International Monetary Fund: ‘Time is Running Out’

September 26, 2011 by · Leave a Comment
Filed under: Global News 

IMF sees this next round of de-leveraging as a not so positive thing.   I see it as a very positive thing.  We have way too much debt in the system, well beyond anything meaningful restructuring would do.   Yes, default has pains associated with it but in the long run this is what “is” going to happen to get balance back into the financial system and the economy on a whole.  We can not socialize these losses on national balance sheets.

The problem is that these liabilities are so large that they actually do seriously impair a countries federal balance sheet vis a vie their central bank.  We need to just own up the problem and force these bad actors no matter who they are and how big they are to shallow these losses and write them off.   If they do some systemically important function, we create a unit to keep that portion going but the share and bond holders need to take these losses.  I have nothing against banks, when they do their function prudently, they are a great asset.  This is just what the right move is for the majority.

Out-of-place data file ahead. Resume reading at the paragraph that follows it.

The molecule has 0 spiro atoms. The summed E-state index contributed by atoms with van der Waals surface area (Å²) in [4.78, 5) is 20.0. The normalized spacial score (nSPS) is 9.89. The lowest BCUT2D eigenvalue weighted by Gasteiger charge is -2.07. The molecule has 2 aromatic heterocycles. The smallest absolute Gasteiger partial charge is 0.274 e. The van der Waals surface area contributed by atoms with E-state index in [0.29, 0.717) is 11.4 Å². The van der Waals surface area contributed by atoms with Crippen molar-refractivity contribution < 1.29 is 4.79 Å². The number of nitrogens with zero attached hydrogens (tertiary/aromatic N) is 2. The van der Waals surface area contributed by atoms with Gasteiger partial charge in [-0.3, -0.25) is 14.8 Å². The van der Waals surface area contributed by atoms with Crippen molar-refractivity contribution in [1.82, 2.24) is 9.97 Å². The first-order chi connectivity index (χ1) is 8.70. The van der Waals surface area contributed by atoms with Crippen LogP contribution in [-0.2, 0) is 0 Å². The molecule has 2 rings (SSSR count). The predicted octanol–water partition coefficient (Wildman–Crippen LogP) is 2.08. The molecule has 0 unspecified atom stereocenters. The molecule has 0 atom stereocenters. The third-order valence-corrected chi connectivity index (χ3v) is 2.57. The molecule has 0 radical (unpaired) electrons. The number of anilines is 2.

If we do not take this course of action then we are going to suffer a fate that has much higher unemployment and prices in it.    Is that what you want, sound off?

Fox Business (Adam Samson) – The stumbling global economic recovery and deepening euro zone sovereign debt crisis pose a heightened risk to financial markets in advanced economies, the International Monetary Fund said Wednesday, calling for swift government action.

Political strife across many of the world’s largest economic players, including the United States and European Union, have prompted private financial markets to “question their ability” to take action to boost economic expansion, while also enacting much-needed fiscal reforms.

“Risks are elevated, and time is running out to tackle vulnerabilities that threaten the global financial system and the ongoing economic recovery,” the IMF said in a release.

The IMF sees the debt situation in the euro zone as particularly worrisome as several countries are struggling with levels of public debt that significantly surpass their total economic output. Greece, in fact, needs billions of euros to avoid defaulting on its debt, a move that the IMF says could reverberate across the 17-member currency bloc.

Indeed, according to the IMF’s calculations, the sovereign debt crisis has already cost the European banking sector more than $270 billion since 2010, not including the capital needs of banks. French banks, which are seen as having particularly high exposure to sovereign debt, have seen their shares pummeled in the stock market. For example, banking-giant BNP Paribas has plunged 47% since the beginning of 2011.

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